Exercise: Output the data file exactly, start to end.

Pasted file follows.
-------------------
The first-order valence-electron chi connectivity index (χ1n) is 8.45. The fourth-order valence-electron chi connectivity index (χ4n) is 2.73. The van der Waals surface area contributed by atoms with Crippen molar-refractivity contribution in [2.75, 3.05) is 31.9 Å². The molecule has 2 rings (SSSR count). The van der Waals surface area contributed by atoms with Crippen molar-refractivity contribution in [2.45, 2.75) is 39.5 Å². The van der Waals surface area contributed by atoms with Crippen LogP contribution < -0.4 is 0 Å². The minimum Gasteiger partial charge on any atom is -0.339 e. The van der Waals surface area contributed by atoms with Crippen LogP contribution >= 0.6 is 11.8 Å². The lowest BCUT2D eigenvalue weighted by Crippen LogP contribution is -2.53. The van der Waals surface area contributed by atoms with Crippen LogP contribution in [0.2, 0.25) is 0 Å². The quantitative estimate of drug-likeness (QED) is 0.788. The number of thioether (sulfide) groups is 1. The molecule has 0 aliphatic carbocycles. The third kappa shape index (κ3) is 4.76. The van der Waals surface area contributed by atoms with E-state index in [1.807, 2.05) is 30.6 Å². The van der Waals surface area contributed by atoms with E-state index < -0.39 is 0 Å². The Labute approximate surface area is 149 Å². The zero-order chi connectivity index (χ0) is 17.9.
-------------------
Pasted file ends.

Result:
The first-order valence-electron chi connectivity index (χ1n) is 8.45. The fourth-order valence-electron chi connectivity index (χ4n) is 2.73. The van der Waals surface area contributed by atoms with Crippen molar-refractivity contribution in [2.75, 3.05) is 31.9 Å². The molecule has 2 rings (SSSR count). The van der Waals surface area contributed by atoms with Crippen molar-refractivity contribution in [2.45, 2.75) is 39.5 Å². The van der Waals surface area contributed by atoms with Crippen LogP contribution < -0.4 is 0 Å². The minimum Gasteiger partial charge on any atom is -0.339 e. The van der Waals surface area contributed by atoms with Crippen LogP contribution >= 0.6 is 11.8 Å². The lowest BCUT2D eigenvalue weighted by Crippen LogP contribution is -2.53. The van der Waals surface area contributed by atoms with Crippen LogP contribution in [0.2, 0.25) is 0 Å². The quantitative estimate of drug-likeness (QED) is 0.788. The number of thioether (sulfide) groups is 1. The molecule has 0 aliphatic carbocycles. The third kappa shape index (κ3) is 4.76. The van der Waals surface area contributed by atoms with E-state index in [1.807, 2.05) is 30.6 Å². The van der Waals surface area contributed by atoms with E-state index < -0.39 is 0 Å². The Labute approximate surface area is 149 Å². The zero-order chi connectivity index (χ0) is 17.9.